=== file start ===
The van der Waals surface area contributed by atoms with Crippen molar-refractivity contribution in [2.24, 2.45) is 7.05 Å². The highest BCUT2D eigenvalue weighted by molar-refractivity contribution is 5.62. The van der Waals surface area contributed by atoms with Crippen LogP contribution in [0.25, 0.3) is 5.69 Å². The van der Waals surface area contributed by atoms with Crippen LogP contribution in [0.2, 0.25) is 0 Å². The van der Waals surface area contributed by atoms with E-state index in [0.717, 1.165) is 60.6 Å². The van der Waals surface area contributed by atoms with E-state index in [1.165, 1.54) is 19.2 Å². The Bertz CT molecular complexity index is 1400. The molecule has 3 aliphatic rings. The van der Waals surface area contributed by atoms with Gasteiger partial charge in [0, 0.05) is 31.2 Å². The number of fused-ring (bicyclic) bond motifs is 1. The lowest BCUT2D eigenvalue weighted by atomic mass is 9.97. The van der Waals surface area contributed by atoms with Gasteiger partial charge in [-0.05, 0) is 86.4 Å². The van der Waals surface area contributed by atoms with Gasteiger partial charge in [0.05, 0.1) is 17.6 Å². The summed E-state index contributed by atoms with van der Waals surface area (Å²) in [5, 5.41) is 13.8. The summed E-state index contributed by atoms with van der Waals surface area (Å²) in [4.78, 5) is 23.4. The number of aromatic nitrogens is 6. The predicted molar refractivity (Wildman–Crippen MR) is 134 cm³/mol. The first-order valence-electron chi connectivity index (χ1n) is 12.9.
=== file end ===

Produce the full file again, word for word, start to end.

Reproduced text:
The van der Waals surface area contributed by atoms with Crippen molar-refractivity contribution in [2.24, 2.45) is 7.05 Å². The highest BCUT2D eigenvalue weighted by molar-refractivity contribution is 5.62. The van der Waals surface area contributed by atoms with Crippen LogP contribution in [0.25, 0.3) is 5.69 Å². The van der Waals surface area contributed by atoms with Crippen LogP contribution in [0.2, 0.25) is 0 Å². The van der Waals surface area contributed by atoms with E-state index in [0.717, 1.165) is 60.6 Å². The van der Waals surface area contributed by atoms with E-state index in [1.165, 1.54) is 19.2 Å². The Bertz CT molecular complexity index is 1400. The molecule has 3 aliphatic rings. The van der Waals surface area contributed by atoms with Gasteiger partial charge in [0, 0.05) is 31.2 Å². The number of fused-ring (bicyclic) bond motifs is 1. The lowest BCUT2D eigenvalue weighted by atomic mass is 9.97. The van der Waals surface area contributed by atoms with Gasteiger partial charge in [-0.05, 0) is 86.4 Å². The van der Waals surface area contributed by atoms with Gasteiger partial charge in [0.05, 0.1) is 17.6 Å². The summed E-state index contributed by atoms with van der Waals surface area (Å²) in [5, 5.41) is 13.8. The summed E-state index contributed by atoms with van der Waals surface area (Å²) in [4.78, 5) is 23.4. The number of aromatic nitrogens is 6. The predicted molar refractivity (Wildman–Crippen MR) is 134 cm³/mol. The first-order valence-electron chi connectivity index (χ1n) is 12.9.